Evaluate rates of chemotherapy and radiotherapy delivery in the treatment of uterine serous carcinoma, and compare clinical outcomes of treated and untreated patients.The National Cancer Database was queried to identify patients diagnosed with uterine serous carcinoma between 2003 and 2011. The impact of chemotherapy on survival was analyzed using the Kaplan-Meier method. Factors predictive of outcome were compared using the Cox proportional hazards model.A total of 13,752 patients met the study eligibility criteria. Stage I, II, III, and IV disease accounted for 4355 (31.7%), 1023 (7.4%), 3484 (25.3%), and 2451 (17.8%) of the study population, respectively. 2439 (17.7%) women had unknown stage. Chemotherapy was administered in 4290 (35.4%) patients, radiotherapy to 1673 (12.2%), adjuvant chemo-radiation to 2915 (21.2%), and 4874 (35.4%) of women did not receive adjuvant therapy during the study period. Utilization of chemotherapy became more frequent over time. Over the entire study period, after adjusting for age, period of diagnosis, race, facility location, facility type, insurance provider, socioeconomic status, comorbidity index, lymph node dissection, treatment modality, and stage, there was an association between treatment modality and survival, with the lowest hazard ratio in patients that received chemo-radiation. After adjusting for the same factors in women with stages I and II, chemo-radiation was associated with improved survival compared to patients that received no treatment. Radiotherapy or chemotherapy alone was not associated with improved survival.Utilization of chemotherapy is increased in this population over the study period from 2003-2012 and more importantly that survival, particularly in advanced stage patients, is improving.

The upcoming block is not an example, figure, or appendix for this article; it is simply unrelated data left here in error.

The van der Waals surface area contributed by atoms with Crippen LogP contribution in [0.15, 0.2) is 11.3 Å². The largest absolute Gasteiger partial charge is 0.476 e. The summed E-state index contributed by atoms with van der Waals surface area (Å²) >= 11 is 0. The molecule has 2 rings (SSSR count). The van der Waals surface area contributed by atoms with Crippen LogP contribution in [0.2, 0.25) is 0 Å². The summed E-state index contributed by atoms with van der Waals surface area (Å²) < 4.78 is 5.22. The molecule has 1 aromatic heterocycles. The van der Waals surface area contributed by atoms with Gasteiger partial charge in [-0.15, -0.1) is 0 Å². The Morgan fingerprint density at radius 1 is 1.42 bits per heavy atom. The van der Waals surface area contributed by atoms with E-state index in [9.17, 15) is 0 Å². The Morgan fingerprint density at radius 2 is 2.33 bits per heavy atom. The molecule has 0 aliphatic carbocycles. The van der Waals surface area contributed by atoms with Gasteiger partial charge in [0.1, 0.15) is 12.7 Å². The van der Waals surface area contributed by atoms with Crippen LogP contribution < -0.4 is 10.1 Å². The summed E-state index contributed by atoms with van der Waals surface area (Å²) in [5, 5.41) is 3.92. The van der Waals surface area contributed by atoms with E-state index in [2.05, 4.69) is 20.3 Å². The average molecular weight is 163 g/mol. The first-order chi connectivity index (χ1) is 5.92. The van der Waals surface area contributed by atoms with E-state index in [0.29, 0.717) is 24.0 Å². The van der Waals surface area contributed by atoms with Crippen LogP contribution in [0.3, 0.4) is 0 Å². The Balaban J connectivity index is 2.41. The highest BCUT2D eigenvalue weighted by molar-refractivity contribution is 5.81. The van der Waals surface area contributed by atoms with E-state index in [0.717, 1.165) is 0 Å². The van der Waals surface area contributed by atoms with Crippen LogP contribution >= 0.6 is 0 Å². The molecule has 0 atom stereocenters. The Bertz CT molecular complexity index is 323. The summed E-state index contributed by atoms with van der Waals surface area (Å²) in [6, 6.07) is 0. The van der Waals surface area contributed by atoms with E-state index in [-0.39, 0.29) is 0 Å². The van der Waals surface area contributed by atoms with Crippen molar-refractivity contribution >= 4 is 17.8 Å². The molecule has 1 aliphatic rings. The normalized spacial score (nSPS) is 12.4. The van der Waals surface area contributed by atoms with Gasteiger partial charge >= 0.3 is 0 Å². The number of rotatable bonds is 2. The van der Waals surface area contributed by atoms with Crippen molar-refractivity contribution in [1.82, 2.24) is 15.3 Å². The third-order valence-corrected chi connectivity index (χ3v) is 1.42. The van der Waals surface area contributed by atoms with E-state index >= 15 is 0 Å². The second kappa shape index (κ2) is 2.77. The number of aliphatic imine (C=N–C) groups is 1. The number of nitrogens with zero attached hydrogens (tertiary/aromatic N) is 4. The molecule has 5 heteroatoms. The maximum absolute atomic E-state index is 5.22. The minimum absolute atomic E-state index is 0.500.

View details for DOI 10.1016/j.ygyno.2015.08.016

    View details for PubMedID 26325526

  • Trends in the Treatment of Uterine Leiomyosarcoma in the Medicare Population INTERNATIONAL JOURNAL OF GYNECOLOGICAL CANCER Foley, O. W., Rauh-Hain, J. A., Clemmer, J., Clark, R. M., Hall, T., Diver, E. J., Schorge, J. O., del Carmen, M. G. 2015; 25 (3): 453-458


    Uterine leiomyosarcoma (LMS) is a relatively rare malignancy that is associated with a poor prognosis. The rarity of LMS has led to a lack of consensus regarding appropriate treatment. The goal of this study was to identify the role that chemotherapy and radiotherapy have played in the treatment of uterine LMS in the United States as well as the effectiveness of adjuvant treatment.We used the SEER (Surveillance, Epidemiology, and End Results)-Medicare database to gather information on uterine LMS patients older than the age of 66 years diagnosed between 1992 and 2009. Basic demographic and clinical characteristics were collected. A logistic regression model analysis was performed to determine predictors of treatment. Cox proportional hazards models were used to identify clinical parameters and treatment strategies associated with survival differences.Our final study group included 230 patients. We found that the rate of use of chemotherapy and radiotherapy in the treatment of patients with uterine LMS increased over the period investigated. However, we identified no significant survival advantage associated with either mode of therapy. The strongest predictor of survival was stage at diagnosis. The logistic regression model analysis revealed that age at diagnosis, treatment year, stage, and underlying health status were all independent predictors of chemotherapy. Age at diagnosis was also a predictor of radiation therapy.The increasing rates of chemotherapy and radiotherapy use in this population seem to be unfounded given the lack of survival benefit. Further investigation into alternative treatment regimens is merited. The prognostic significance of stage at diagnosis indicates the importance of improving early detection of uterine LMS.

    View details for DOI 10.1097/IGC.0000000000000372

    View details for Web of Science ID 000350123800016

    View details for PubMedID 25628107

  • Palliative Gastrostomy in the Setting of Voluminous Ascites JOURNAL OF PALLIATIVE MEDICINE O'Connor, O. J., Diver, E., McDermott, S., Covarrubias, D. A., Shelly, M. J., Growdon, W., Hahn, P. F., Mueller, P. R. 2014; 17 (7): 811-821